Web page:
Author: Johanna Böhm

Digital Solutions for Hospitals: Reducing Costs and Improving Efficiency

Despite the hospitals overcoming the three-year crisis caused by the COVID-19 pandemic, it has become clear that the healthcare sector still faces numerous challenges. To combat the problems of skilled labor shortage, financial pressure, rising costs, and internal bureaucracy, hospitals need to better leverage the opportunities and technologies of digitization. This blog article will explore the digital solutions that hospitals can utilize to reduce costs for administrative processes and enhance efficiency in patient care.

In this blog article, we will explore the digital solutions that hospitals can utilize to reduce administrative costs and enhance patient care efficiency.

Current trends and challenges in hospitals


Shortage of skilled workers and increasing health burden

A crucial core problem in hospitals today is the acute shortage of skilled workers. Due to demographic changes, hospitals will lack personnel, especially in the nursing field, in the next ten years. This will make it difficult for hospitals to maintain their current organizational structures. A study by PwC confirms this, stating that there could be approximately 1.8 million open positions in the healthcare sector by 2035, potentially causing a shortage of care providers to increase from 7% to 35%. Additionally, with an aging population and the baby boomer generation reaching an age where they require increased medical care, it is questionable whether hospitals can cope with the increasing burden of disease with reduced staff.

Increasing costs are putting a strain on profitability and financial sustainability.

The current macroeconomic situation, including the energy crisis and inflation, presents hospitals with financial challenges. According to a recent study by KPMG in Switzerland, while the revenue development of Swiss hospitals is heading in a positive direction, there is a simultaneous increase in personnel and energy costs and medical supplies expenses. As a result, the average EBITDA margins are expected to fall below the 4% mark in the coming years. Typically, hospitals aim for an average EBITDA margin of 10% to finance necessary investments, such as digitization. These rising costs are putting a strain on the profitability of hospitals and making it difficult for them to maintain their current organizational structures. The financial constraints could lead to insufficient investments in the digitization of hospitals. Therefore, hospitals must find alternative solutions to alleviate the impending financial pressure.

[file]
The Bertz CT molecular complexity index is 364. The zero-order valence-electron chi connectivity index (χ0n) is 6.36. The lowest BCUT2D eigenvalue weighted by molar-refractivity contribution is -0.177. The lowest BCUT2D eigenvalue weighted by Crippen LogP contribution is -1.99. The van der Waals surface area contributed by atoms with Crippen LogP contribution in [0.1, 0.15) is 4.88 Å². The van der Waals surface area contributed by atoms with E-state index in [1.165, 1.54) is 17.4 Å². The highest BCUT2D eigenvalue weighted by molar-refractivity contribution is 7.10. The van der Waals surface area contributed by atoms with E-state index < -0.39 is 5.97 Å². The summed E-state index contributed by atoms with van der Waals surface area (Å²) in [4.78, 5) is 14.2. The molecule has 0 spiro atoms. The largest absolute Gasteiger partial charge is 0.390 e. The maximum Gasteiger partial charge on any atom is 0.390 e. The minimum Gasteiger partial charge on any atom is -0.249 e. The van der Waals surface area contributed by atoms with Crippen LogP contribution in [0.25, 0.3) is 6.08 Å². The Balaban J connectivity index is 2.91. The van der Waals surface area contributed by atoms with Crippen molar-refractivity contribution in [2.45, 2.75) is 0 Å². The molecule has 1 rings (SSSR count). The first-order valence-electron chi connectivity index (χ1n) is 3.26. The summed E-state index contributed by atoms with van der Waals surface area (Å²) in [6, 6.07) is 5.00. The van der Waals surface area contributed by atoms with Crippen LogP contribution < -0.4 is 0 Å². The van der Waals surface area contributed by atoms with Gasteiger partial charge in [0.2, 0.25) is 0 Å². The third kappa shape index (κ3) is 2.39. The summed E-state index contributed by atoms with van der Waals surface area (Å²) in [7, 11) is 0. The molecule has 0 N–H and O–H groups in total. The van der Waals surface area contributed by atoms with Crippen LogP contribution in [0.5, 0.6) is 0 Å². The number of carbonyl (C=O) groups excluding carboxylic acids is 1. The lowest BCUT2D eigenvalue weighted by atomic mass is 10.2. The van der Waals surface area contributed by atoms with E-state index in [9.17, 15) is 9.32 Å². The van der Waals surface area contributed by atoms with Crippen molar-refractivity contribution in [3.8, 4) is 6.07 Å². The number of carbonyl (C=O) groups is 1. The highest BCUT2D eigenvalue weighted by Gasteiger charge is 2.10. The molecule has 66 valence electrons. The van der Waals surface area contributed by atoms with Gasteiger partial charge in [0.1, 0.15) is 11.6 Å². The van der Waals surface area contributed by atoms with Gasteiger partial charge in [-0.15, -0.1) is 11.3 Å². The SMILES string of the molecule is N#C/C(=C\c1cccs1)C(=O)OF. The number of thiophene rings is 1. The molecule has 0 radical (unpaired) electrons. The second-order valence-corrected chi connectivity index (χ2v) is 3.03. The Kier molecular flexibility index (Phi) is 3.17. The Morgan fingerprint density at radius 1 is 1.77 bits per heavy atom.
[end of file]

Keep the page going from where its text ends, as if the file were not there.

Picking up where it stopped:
Bureaucracy exacerbates the shortage of skilled workers.

Furthermore, the staff's workload increases as much time is spent on administrative tasks, which hurts patient care. According to a survey conducted by the Marburger Bund, the average time spent on administrative activities (such as data collection and documentation, preoperative scheduling, etc.) that go beyond medical duties is 3 hours per day. 32% of employed doctors surveyed indicate they spend at least four hours daily on administrative tasks and organization. This heavy burden leads doctors to consider a possible career change, as revealed by the survey. While better IT infrastructure and digitization could eliminate many administrative tasks and documentation for hospitals, the survey also shows that many facilities are still far from achieving this. This highlights the need for hospitals to seek alternative digital solutions and automate routine tasks to relieve their medical staff and effectively address the shortage of skilled workers.

Digital applications that can reduce costs, administration, and workload in hospitals

Digitization opens up many opportunities for hospitals to reduce costs, optimize administration, and alleviate staff workload, ultimately leading to improved quality of patient care. Below are several examples of digital applications can be implemented in hospitals to achieve these goals.